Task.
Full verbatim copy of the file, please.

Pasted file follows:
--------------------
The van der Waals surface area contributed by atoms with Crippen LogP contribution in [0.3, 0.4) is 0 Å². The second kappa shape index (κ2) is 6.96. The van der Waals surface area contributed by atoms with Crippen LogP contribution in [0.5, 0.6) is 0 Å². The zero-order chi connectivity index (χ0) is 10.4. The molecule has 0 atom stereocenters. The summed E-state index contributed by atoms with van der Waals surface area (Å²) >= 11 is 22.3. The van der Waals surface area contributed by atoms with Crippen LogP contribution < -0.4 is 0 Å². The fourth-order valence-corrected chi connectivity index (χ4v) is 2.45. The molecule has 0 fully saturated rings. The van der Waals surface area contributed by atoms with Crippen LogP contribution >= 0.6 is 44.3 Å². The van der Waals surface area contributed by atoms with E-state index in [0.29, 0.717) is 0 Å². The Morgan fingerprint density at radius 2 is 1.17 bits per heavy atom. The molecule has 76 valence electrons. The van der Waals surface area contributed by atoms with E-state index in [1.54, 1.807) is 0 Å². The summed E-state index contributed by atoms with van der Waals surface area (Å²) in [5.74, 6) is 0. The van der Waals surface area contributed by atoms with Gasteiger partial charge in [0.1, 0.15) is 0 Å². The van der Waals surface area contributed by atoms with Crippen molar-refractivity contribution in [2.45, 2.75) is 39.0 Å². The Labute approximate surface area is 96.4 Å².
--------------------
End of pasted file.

The van der Waals surface area contributed by atoms with Crippen LogP contribution in [0.3, 0.4) is 0 Å². The second kappa shape index (κ2) is 6.96. The van der Waals surface area contributed by atoms with Crippen LogP contribution in [0.5, 0.6) is 0 Å². The zero-order chi connectivity index (χ0) is 10.4. The molecule has 0 atom stereocenters. The summed E-state index contributed by atoms with van der Waals surface area (Å²) >= 11 is 22.3. The van der Waals surface area contributed by atoms with Crippen LogP contribution < -0.4 is 0 Å². The fourth-order valence-corrected chi connectivity index (χ4v) is 2.45. The molecule has 0 fully saturated rings. The van der Waals surface area contributed by atoms with Crippen LogP contribution >= 0.6 is 44.3 Å². The van der Waals surface area contributed by atoms with E-state index in [0.29, 0.717) is 0 Å². The Morgan fingerprint density at radius 2 is 1.17 bits per heavy atom. The molecule has 76 valence electrons. The van der Waals surface area contributed by atoms with E-state index in [1.54, 1.807) is 0 Å². The summed E-state index contributed by atoms with van der Waals surface area (Å²) in [5.74, 6) is 0. The van der Waals surface area contributed by atoms with Gasteiger partial charge in [0.1, 0.15) is 0 Å². The van der Waals surface area contributed by atoms with Crippen molar-refractivity contribution in [2.45, 2.75) is 39.0 Å². The Labute approximate surface area is 96.4 Å².